Where are you located?

We are located in Fort Lauderdale, FL, on Federal Highway (U.S. 1) just south of Commercial Blvd. Please see our map and directions page.

How do I request for a copy of my images?

If imaging services were performed at the Harry T. Mangurian, Jr., Diagnostic Imaging Center on the main Holy Cross Hospital campus, you may request for a CD of your images - which includes a report - by calling the Radiology File Room at 954-776-3166. If you would like a printed copy of your report, please call 954-776-3125. Please note that your report(s) will be available electronically through your MyHealth Portal, 96 hours after your imaging test. Visit MyHealth Portal for instructions on how to register for access to your medical records.

If imaging services were performed at one of our off-campus imaging center locations, please contact that facility directly to request for a copy of your images:
Holy Cross HealthPlex Imaging Services - 954-351-4765
Holy Cross Urgent Care and Imaging Center Fort Lauderdale - 954-764-6646
Holy Cross Urgent Care and Imaging Center Boca Raton - 561-347-7933

How do I request for a copy of my images done at the Dorothy Mangurian Comprehensive Women's Center / Holy Cross HealthPlex?

Call 954-351-7800 and press option #2. One of our Associates will let you know what information is needed to request for your images.
You may request to pick up your records/images or have your records mailed to you. If you would like to pick-up your records/images, please allow at least 24-hour notice for processing. Patients will be notified when the records/images are ready for pick-up.

Please note that your report will be available electronically on the MyHealth Portal 96 hours after your imaging test. Visit MyHealth Portal for instructions on how to register to access your medical records.

Where is the Dorothy Mangurian Comprehensive Women's Center located?

We are located at the Holy Cross HealthPlex:
1000 NE 56th Street
Fort Lauderdale, FL 33334

What routine exams are suggested for women over the age of 18?

Once a woman turns 18, she should begin a yearly exam with a gynecologist, which will include an annual pap smear and breast exam. For women over 40, it is highly recommended that the patient also receive an annual mammogram. These services are all available at the Dorothy Mangurian Comprehensive Women's Center.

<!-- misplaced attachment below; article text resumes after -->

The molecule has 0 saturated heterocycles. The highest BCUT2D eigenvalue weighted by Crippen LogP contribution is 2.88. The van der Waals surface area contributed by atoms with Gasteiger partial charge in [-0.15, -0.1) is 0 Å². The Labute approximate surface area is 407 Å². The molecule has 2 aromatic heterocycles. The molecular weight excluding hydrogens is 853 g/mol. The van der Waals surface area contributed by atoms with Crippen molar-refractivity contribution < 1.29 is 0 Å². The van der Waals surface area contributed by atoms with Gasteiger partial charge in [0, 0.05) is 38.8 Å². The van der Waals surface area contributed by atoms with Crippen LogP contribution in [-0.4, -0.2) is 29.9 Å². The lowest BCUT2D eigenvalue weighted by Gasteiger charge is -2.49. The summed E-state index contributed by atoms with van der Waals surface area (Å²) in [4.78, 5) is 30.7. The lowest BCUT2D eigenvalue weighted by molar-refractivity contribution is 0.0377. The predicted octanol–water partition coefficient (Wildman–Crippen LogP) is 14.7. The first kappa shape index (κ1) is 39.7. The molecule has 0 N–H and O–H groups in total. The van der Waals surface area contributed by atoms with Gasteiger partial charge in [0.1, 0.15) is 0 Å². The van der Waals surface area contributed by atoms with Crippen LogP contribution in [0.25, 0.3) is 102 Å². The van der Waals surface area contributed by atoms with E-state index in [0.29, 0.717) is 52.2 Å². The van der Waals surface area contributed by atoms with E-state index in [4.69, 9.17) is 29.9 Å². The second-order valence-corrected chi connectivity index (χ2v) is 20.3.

Why the switch to digital mammography?

Digital mammography was developed for many important reasons. The system transfers images to a computer so they can be electronically enhanced. Your doctor can zoom in, magnify and optimize different parts of the breast tissue using just four standard pictures. Also, special software allows your doctor to view the entire breast on one image.

How do digital mammograms differ from conventional film?

The steps involved from your perspective will be very similar. How the images are captured and what healthcare providers can do with them sets digital apart. Digital mammograms let your doctor focus in on the areas of concern, which enhance readability and interpretation of the image. And digital allows the image to be stored and transferred throughout the care network.

When should I have a mammogram?

If you're a woman 40 and over, you should have a mammogram every year to check for abnormalities or lumps that may indicate early stages of breast cancer. Mammograms can see cancerous lesions earlier than you can feel them with a self-exam.

How long will my digital mammogram take?

It will take about 10 to 15 minutes for your healthcare provider to acquire the images. The compression and positioning are the same as traditional mammography but with less waiting time and far fewer call backs-a 20 to 30 percent reduction in call backs. Your doctor will know right away if the image positioning is correct.
I've heard that digital mammography is better for patients who have dense breasts.

What is the difference between dense and fatty breasts?

Your breast contains varying amounts of glandular (dense) tissue and fatty tissue. The more glandular tissue, the denser the breast. Digital mammography is better for imaging dense breast tissue than a traditional film method.